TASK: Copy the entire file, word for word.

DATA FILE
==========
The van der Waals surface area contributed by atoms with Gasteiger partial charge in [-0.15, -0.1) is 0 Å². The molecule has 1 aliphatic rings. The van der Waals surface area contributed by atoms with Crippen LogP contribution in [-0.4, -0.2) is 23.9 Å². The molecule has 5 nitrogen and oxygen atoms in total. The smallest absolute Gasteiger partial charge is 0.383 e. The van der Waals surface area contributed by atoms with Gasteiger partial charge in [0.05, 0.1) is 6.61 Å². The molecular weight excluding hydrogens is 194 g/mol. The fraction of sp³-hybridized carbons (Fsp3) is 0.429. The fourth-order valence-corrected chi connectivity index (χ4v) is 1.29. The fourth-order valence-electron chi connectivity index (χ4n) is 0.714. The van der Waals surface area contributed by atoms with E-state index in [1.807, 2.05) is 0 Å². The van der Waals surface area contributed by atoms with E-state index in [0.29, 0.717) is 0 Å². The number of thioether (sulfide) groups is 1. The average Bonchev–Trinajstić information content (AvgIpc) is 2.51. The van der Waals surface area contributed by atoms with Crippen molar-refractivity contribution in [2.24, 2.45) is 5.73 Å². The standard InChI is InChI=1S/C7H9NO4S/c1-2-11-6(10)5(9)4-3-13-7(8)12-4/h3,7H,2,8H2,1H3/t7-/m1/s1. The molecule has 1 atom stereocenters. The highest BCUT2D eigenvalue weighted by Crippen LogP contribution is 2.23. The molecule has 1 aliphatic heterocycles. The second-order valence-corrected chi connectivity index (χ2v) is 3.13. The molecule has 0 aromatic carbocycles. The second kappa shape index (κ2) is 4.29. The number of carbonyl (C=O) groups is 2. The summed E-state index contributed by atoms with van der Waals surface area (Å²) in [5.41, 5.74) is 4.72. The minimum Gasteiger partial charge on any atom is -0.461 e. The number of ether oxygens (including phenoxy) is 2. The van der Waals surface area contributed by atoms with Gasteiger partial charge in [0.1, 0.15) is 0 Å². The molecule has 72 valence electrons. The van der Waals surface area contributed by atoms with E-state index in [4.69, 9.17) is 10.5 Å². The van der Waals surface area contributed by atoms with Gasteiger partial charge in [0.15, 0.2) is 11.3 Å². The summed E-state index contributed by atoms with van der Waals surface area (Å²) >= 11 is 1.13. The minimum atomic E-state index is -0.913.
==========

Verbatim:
The van der Waals surface area contributed by atoms with Gasteiger partial charge in [-0.15, -0.1) is 0 Å². The molecule has 1 aliphatic rings. The van der Waals surface area contributed by atoms with Crippen LogP contribution in [-0.4, -0.2) is 23.9 Å². The molecule has 5 nitrogen and oxygen atoms in total. The smallest absolute Gasteiger partial charge is 0.383 e. The van der Waals surface area contributed by atoms with Gasteiger partial charge in [0.05, 0.1) is 6.61 Å². The molecular weight excluding hydrogens is 194 g/mol. The fraction of sp³-hybridized carbons (Fsp3) is 0.429. The fourth-order valence-corrected chi connectivity index (χ4v) is 1.29. The fourth-order valence-electron chi connectivity index (χ4n) is 0.714. The van der Waals surface area contributed by atoms with E-state index in [1.807, 2.05) is 0 Å². The van der Waals surface area contributed by atoms with E-state index in [0.29, 0.717) is 0 Å². The number of thioether (sulfide) groups is 1. The average Bonchev–Trinajstić information content (AvgIpc) is 2.51. The van der Waals surface area contributed by atoms with Crippen molar-refractivity contribution in [2.24, 2.45) is 5.73 Å². The standard InChI is InChI=1S/C7H9NO4S/c1-2-11-6(10)5(9)4-3-13-7(8)12-4/h3,7H,2,8H2,1H3/t7-/m1/s1. The molecule has 1 atom stereocenters. The highest BCUT2D eigenvalue weighted by Crippen LogP contribution is 2.23. The molecule has 1 aliphatic heterocycles. The second-order valence-corrected chi connectivity index (χ2v) is 3.13. The molecule has 0 aromatic carbocycles. The second kappa shape index (κ2) is 4.29. The number of carbonyl (C=O) groups is 2. The summed E-state index contributed by atoms with van der Waals surface area (Å²) in [5.41, 5.74) is 4.72. The minimum Gasteiger partial charge on any atom is -0.461 e. The number of ether oxygens (including phenoxy) is 2. The van der Waals surface area contributed by atoms with Gasteiger partial charge in [0.1, 0.15) is 0 Å². The molecule has 72 valence electrons. The van der Waals surface area contributed by atoms with E-state index in [4.69, 9.17) is 10.5 Å². The van der Waals surface area contributed by atoms with Gasteiger partial charge in [0.15, 0.2) is 11.3 Å². The summed E-state index contributed by atoms with van der Waals surface area (Å²) >= 11 is 1.13. The minimum atomic E-state index is -0.913.